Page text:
19.09.2019, by Karlijn Raaijmakers
Technology is giving truth a hard time. Seeing something in order to believe it seems to no longer be an actual verification of the truth. Especially now, with the rise of so-called ‘deepfakes’, truth has become even more of an illusion. Deepfakes are fake videos or images in which artificial intelligence is used to create the illusion of certain people saying or doing things which they never actually said or did, by editing their faces and/or bodies in(to) the video or image.
From FaceApp to Zao
The technology behind deepfakes has existed for quite a while, though it was only recently that the trend inflated. The recent and viral FaceApp gave users the possibility to edit their selfies, and make them for example look like an elderly version of themselves. This app became a trending topic at the end of July, when the news came out that users gave up their privacy and facial data by agreeing to the Terms and Conditions.
In September, another deepfake app has gone viral. This is the Chinese app ‘Zao’, in which users can put their own faces in various film scenes and TV shows, making it seem like they are the actual actor. All they need to do is upload a picture of their face.
Though this app might seem innocent and fun, there are again warnings surrounding privacy. Similar to FaceApp, users lose the rights to their images, and therefore their facial data, to Zao. This has especially big consequences in Zao’s case, as China has introduced the facial recognition payment system. Both Zao and FaceApp impose questions of how far artificial intelligence can go in terms of accessibility and levels of realism. Should artificial intelligence really be out in the open like this?
Though we have always lived in a slightly distorted reality filled with lies and ‘fake news’, the rise of deepfakes can make it (almost) impossible to distinguish the real from the fake. Various news channels have expressed their concern with this trend, stating the increased risk of scamming and extortion. Technological developments are taking place quickly, allowing the most realistic fake realities to be created. Through increasing accessibility, it will only be a matter of time before this technology falls into the wrong hands, if it has not done that already.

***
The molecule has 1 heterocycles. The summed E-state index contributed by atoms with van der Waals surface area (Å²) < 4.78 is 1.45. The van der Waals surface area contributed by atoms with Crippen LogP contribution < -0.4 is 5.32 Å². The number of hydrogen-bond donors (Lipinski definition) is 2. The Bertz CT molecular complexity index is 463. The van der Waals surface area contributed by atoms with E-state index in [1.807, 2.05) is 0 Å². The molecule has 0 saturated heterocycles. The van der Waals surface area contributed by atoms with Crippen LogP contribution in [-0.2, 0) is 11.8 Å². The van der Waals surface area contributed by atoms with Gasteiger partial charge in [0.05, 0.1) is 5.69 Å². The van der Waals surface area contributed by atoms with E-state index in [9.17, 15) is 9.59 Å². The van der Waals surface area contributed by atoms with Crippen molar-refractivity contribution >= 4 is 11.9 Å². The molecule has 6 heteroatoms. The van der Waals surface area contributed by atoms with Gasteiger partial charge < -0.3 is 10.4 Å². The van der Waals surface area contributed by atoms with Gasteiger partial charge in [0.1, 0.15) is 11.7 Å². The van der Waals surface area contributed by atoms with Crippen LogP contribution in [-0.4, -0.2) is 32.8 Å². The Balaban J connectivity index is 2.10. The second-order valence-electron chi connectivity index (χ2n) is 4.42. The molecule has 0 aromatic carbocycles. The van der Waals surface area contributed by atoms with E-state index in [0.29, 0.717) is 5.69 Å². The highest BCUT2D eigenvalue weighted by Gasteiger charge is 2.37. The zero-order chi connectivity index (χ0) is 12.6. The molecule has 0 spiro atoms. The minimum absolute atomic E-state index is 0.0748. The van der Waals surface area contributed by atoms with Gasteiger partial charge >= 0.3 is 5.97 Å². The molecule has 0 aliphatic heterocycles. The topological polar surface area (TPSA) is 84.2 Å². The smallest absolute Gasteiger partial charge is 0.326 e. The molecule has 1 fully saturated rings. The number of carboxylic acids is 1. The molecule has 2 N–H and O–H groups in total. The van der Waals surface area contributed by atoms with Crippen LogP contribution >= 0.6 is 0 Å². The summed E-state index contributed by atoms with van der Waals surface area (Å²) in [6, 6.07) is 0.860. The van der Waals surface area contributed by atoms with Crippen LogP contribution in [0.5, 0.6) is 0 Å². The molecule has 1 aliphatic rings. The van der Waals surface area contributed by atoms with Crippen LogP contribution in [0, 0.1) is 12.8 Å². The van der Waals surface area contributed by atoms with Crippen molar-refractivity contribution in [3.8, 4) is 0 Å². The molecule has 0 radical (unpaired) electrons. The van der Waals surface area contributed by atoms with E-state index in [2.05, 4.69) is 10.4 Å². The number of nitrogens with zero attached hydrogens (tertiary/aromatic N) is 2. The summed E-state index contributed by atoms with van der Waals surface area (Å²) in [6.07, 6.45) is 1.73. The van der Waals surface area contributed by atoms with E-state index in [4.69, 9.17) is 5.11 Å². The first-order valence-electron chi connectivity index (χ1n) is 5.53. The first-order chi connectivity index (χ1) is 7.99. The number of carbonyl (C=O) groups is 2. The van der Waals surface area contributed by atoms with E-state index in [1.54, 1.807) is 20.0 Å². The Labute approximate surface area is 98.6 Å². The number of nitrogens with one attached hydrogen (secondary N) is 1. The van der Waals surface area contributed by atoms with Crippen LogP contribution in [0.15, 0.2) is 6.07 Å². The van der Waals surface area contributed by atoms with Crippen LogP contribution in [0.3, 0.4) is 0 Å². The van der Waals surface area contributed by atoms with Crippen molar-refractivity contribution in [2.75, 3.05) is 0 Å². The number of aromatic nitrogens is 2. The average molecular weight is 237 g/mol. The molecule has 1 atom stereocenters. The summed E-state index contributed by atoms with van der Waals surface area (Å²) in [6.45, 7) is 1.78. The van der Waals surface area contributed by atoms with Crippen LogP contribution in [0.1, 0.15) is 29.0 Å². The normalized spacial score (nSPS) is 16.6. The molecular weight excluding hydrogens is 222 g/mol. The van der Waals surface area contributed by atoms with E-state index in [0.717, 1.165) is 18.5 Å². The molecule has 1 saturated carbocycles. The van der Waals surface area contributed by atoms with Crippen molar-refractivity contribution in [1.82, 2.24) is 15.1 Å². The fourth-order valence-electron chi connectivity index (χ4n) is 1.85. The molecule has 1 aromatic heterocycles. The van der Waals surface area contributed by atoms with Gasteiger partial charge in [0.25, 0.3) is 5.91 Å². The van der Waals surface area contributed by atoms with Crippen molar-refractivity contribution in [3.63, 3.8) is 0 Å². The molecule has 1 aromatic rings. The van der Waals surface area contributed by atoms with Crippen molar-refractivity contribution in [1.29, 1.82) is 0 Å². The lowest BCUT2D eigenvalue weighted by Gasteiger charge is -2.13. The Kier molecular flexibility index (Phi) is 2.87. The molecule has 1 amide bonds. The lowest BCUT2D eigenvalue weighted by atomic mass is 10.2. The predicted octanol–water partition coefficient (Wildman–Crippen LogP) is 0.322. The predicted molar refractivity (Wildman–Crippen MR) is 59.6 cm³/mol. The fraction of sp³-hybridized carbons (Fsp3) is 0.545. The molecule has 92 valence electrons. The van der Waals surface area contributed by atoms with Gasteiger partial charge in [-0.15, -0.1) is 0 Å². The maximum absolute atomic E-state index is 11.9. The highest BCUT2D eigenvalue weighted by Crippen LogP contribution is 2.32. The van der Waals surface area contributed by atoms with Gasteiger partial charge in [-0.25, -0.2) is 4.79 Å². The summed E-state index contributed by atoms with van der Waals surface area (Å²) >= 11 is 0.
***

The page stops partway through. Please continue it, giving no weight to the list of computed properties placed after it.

Besides general scamming and extortion, two fields are impacted heavily by the deepfake industry. One of these is the pornography industry. After all, the name ‘deepfake’ was first used by a Reddit user who posted a porn video in which he replaced the porn actress’s face with that of a famous actress. This marks the rise of deepfake revenge pornography, ‘deepnudes’ and fake celebrity pornography. Dionne Stax, Dutch journalist and TV presenter, was recently the victim of deepfake pornography, when her face was edited into a porn video and spread around a number of websites.
The deepfake porn industry might not seem as influential on a global level as it is on an individual level. However, when deepfakes cross politics, everyone should be afraid. Images and videos of politicians can get deepfaked into saying or doing things they did not actually do. In the long run, this can influence political results, as well as the future of a country, or perhaps even the world.
What the future holds
But really, everyone with even the slightest digital footprint is at risk. What you see and hear is no longer an indication of truth. Though, it is important to remember that deepfakes and artificial intelligence are not inherently bad. Deepfakes are like a double-edged sword. Besides all the scary dangers on one side of the sword, there is also the other side, filled with positive possibilities, innovativity and a lot of fun! There is after all a reason these deepfake apps go viral: they are super entertaining. They allow you to be the star of the biggest movies, or meet the future version of yourself. Banning deepfakes would not only be nearly impossible, it would also put an end to that positive side. As long as preventative measures are taken, like the verification technology experts are already working on, and as long as people are educated where necessary; innovations and increasingly accessible creative technology should be encouraged.
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